Economist Lisa Cook will become the first black woman to serve on the Fed’s board of directors

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Economist Lisa Cook was confirmed as the first black woman on the Federal Reserve Board on Tuesday in a historic moment for the central bank as it tries to stabilize a recovery that benefits all Americans.

Cook was confirmed by a 51 votes against 50 in the Senate, with Vice President Harris casting the deciding vote. No Republican voted for Cook, and Democrats, who hold a slim majority, had delayed advancing her nomination until they could muster their 50 members to vote for her.

With new nominees, Biden is trying to bring together the most diverse Fed in history

Cook is among the nation’s foremost economists and teaches at Michigan State University. His research has focused on macroeconomics, economic history, international finance, and innovation, particularly on how hate-related violence has hurt US economic growth. His work analyzed how patent records show that riots, lynchings, and Jim Crow laws that targeted African-American communities in the late 1800s and early 1900s damaged the ability of black people to pursue crimes. inventions and discoveries at the time.

“If there’s something that gets in the way of the rate at which ideas come in, you’re going to slow down the economy,” Cook said on the “Planet Money” podcast in 2020. “It’s not just for this period. And it’s not just for black people, it’s a cautionary tale for all economies.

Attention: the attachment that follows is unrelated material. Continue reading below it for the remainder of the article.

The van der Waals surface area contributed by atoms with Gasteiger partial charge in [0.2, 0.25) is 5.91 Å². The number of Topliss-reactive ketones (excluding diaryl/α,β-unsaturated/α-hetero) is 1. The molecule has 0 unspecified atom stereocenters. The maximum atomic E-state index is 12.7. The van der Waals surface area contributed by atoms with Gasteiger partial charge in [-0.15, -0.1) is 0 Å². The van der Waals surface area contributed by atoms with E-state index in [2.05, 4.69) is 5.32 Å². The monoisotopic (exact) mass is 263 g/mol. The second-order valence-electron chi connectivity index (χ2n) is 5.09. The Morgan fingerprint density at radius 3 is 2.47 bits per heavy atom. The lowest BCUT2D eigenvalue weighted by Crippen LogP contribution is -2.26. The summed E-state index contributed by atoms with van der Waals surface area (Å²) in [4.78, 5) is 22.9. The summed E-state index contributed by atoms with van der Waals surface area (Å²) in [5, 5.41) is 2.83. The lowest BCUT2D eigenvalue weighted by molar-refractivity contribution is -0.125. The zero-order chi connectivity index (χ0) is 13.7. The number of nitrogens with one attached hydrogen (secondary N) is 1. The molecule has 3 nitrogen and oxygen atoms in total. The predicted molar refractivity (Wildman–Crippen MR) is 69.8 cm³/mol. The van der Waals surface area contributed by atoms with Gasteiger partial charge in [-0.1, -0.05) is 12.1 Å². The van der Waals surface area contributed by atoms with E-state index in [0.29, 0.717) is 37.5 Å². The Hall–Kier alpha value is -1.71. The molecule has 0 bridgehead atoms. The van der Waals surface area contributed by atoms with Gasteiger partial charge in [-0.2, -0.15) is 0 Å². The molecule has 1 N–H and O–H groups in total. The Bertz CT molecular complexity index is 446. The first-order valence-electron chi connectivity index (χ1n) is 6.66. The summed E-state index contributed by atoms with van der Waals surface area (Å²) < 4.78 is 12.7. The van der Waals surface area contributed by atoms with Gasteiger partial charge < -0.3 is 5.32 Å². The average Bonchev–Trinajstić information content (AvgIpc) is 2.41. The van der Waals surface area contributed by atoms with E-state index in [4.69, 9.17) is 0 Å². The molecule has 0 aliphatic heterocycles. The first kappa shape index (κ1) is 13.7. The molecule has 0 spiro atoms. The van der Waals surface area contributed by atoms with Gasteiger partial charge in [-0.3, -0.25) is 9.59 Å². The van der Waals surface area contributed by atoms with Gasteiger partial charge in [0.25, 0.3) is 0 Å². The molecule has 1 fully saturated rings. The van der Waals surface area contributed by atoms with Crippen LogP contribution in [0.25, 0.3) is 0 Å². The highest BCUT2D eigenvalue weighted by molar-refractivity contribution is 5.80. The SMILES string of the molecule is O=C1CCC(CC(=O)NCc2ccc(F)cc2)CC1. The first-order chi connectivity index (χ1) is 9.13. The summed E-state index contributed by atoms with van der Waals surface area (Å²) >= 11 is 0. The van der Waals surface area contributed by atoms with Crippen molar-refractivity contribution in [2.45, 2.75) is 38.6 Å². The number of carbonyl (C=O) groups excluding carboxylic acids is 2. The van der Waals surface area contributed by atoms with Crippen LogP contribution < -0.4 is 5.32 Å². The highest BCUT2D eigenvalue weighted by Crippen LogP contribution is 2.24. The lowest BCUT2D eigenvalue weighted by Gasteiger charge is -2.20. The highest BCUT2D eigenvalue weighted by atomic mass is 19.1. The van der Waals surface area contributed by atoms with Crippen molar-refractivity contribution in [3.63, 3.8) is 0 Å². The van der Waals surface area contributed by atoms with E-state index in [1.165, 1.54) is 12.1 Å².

Cook also worked on the White House Council of Economic Advisers during the Obama administration and held visiting positions at the National Bureau of Economic Research, the University of Michigan, and the Federal Reserve Banks of New York, Chicago , Minneapolis and Philadelphia.

Biden completes Fed list with three new appointments

President Biden has sought to assemble the most diverse Fed board in the agency’s 108-year history. And Fed experts say the group of candidates recently nominated by the White House goes a long way to fulfilling Biden’s promise to make the Fed more representative of the country it serves.

Meanwhile, Fed policymakers face the highest inflation in 40 years, and the central bank faces the crucial test of bringing inflation under control without jeopardizing the labor market and overall economic recovery. Fed officials must also use their broad-based tools to support a recovery that lifts all Americans — without declaring victory before the economy’s most marginalized workers and households have a chance to join in that recovery. .

Biden also named economist Philip Jefferson, vice president of academic affairs and dean of faculty at Davidson College, to a vacant seat on the Fed’s board. If also confirmed, it would be the first time the Fed board has included more than one black governor at a time.

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